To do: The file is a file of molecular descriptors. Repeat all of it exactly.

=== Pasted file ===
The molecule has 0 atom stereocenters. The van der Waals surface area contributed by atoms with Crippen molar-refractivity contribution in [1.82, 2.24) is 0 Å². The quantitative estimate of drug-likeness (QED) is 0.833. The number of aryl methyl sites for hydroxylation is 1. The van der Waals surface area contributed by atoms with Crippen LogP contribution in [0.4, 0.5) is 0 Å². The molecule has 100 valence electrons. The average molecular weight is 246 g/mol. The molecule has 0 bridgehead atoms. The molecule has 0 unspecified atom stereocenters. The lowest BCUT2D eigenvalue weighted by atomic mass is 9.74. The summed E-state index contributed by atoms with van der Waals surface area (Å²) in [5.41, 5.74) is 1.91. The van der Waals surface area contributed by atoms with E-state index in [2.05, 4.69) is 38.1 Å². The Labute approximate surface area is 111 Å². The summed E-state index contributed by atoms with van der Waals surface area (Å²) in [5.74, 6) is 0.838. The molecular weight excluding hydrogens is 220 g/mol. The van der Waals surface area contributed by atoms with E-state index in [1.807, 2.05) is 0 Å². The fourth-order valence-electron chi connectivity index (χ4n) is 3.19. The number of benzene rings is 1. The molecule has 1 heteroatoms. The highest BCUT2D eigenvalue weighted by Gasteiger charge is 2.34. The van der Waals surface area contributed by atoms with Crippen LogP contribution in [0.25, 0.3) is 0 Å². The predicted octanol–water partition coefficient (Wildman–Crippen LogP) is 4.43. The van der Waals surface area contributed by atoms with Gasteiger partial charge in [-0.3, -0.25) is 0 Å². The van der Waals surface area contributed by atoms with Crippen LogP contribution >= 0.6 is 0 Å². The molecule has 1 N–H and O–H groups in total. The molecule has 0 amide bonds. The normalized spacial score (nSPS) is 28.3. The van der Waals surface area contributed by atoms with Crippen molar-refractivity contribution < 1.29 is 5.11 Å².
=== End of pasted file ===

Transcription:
The molecule has 0 atom stereocenters. The van der Waals surface area contributed by atoms with Crippen molar-refractivity contribution in [1.82, 2.24) is 0 Å². The quantitative estimate of drug-likeness (QED) is 0.833. The number of aryl methyl sites for hydroxylation is 1. The van der Waals surface area contributed by atoms with Crippen LogP contribution in [0.4, 0.5) is 0 Å². The molecule has 100 valence electrons. The average molecular weight is 246 g/mol. The molecule has 0 bridgehead atoms. The molecule has 0 unspecified atom stereocenters. The lowest BCUT2D eigenvalue weighted by atomic mass is 9.74. The summed E-state index contributed by atoms with van der Waals surface area (Å²) in [5.41, 5.74) is 1.91. The van der Waals surface area contributed by atoms with E-state index in [2.05, 4.69) is 38.1 Å². The Labute approximate surface area is 111 Å². The summed E-state index contributed by atoms with van der Waals surface area (Å²) in [5.74, 6) is 0.838. The molecular weight excluding hydrogens is 220 g/mol. The van der Waals surface area contributed by atoms with E-state index in [1.807, 2.05) is 0 Å². The fourth-order valence-electron chi connectivity index (χ4n) is 3.19. The number of benzene rings is 1. The molecule has 1 heteroatoms. The highest BCUT2D eigenvalue weighted by Gasteiger charge is 2.34. The van der Waals surface area contributed by atoms with Crippen LogP contribution in [0.25, 0.3) is 0 Å². The predicted octanol–water partition coefficient (Wildman–Crippen LogP) is 4.43. The van der Waals surface area contributed by atoms with Gasteiger partial charge in [-0.3, -0.25) is 0 Å². The van der Waals surface area contributed by atoms with Crippen LogP contribution >= 0.6 is 0 Å². The molecule has 1 N–H and O–H groups in total. The molecule has 0 amide bonds. The normalized spacial score (nSPS) is 28.3. The van der Waals surface area contributed by atoms with Crippen molar-refractivity contribution < 1.29 is 5.11 Å².